Why Do Justices Wear Black Robes?
The robes Supreme Court justices wear weren't always black. In fact, some were a variety of different colors.
U.S. Supreme Court justices
You probably remember learning about the Supreme Court in school and seeing pictures of famous Supreme Court justices like Sandra Day O’Connor and the late Ruth Bader Ginsburg. Supreme Court rulings have changed the course of history including when same-sex marriage became legal. But how well do you know your Supreme Court history? Alongside knowing why the Supreme Court has nine justices, have you ever wondered why Supreme Court justices wear black robes?
The history of why Supreme Court justices wear robes
First of all, why do Supreme Court justices wear robes as opposed to suits and ties? “We do not know the exact reasons why the Supreme Court justices decided to don robes, but it is most likely due to the tradition of having judges wear robes that was passed down for centuries in many European countries, most notably England,” Clare Cushman, Director of Publications at the Supreme Court Historical Society, tells Reader’s Digest. “There is no evidence that the Justices wore robes at their initial sitting in 1790, but they did decide to continue this tradition and first wore robes at their February 1792 sitting. Generally, robes are considered to give court proceedings a solemnity for the serious nature of the work.” Serving on the Supreme Court is a great achievement and honor. Here’s why Supreme Court justices serve for life.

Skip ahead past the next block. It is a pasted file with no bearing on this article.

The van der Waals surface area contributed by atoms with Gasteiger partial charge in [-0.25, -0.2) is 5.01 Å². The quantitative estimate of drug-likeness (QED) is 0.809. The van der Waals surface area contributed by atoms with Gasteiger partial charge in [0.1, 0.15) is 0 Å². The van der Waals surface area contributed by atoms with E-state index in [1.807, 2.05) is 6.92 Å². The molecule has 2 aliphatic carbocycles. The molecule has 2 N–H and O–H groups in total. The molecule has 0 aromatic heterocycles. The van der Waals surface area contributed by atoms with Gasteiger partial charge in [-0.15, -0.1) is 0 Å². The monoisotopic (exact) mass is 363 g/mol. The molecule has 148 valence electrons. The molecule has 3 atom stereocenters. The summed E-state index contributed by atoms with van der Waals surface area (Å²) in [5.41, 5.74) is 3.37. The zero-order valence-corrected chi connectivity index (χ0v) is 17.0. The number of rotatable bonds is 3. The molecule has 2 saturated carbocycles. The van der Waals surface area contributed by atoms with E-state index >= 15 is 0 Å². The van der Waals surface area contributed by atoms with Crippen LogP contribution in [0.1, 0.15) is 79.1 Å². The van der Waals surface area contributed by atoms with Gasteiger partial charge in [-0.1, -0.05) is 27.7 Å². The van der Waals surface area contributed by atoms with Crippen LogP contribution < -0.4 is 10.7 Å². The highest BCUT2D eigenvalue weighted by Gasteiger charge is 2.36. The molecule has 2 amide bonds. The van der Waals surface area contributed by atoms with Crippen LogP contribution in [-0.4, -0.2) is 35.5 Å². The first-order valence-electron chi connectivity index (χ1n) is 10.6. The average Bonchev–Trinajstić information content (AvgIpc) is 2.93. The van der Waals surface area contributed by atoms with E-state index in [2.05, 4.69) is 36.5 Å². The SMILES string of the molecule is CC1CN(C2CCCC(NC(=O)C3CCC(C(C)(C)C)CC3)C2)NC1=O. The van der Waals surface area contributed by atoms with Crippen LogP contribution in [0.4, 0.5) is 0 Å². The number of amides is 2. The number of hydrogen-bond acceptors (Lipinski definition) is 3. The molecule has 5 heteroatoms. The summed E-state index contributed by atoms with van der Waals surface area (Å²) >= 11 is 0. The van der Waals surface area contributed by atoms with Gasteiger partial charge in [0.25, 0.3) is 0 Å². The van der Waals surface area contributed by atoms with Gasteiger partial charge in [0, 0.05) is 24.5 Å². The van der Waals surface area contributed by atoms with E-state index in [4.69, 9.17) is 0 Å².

It might surprise you to note that the robes Supreme Court justices wear weren’t always black. In fact, some were a variety of different colors. “From 1792 to about 1800, the Court wore a black robe with red and white elements on the sleeves and down the front of the robe,” Cushman says. You can an example of this at the National Gallery of Art, which has an oil on canvas portrait of John Jay by artist Gilbert Stuart.
The black robe
So why did U.S. Supreme Court justices decide on black robes? “There is no specific reason—at some point, the Court changed from the more colorful robes to all black, sometime around 1800 to 1801,” says Cushman. “Eventually, this tradition spread to other courts and most federal judges adopted the all-black robe in the 1880s.” Cushman adds that the Court’s tradition generally does come from English traditions, but other European nations like France also wore robes.
Black robes in modern times
Sandra Day O’Connor was the first woman on the Supreme Court and shared her thoughts about wearing black robes with Smithsonian Magazine:
My fondest thoughts about my robe have to do with the tradition at the Supreme Court for putting it on. On argument days, a buzzer sounds about five minutes before the oral argument starts. The justices go to the robing room—the court’s version of a locker room. Each justice has a locker; attendants help the justices fasten their robes. Then the justices, without fail, engage in a wonderful custom. Each justice shakes the hand of every other justice before walking into the courtroom—an important reminder that, despite the justices’ occasional differences in opinion, the court is a place of collegiality and common purpose.
It goes to show that history is continuously being made.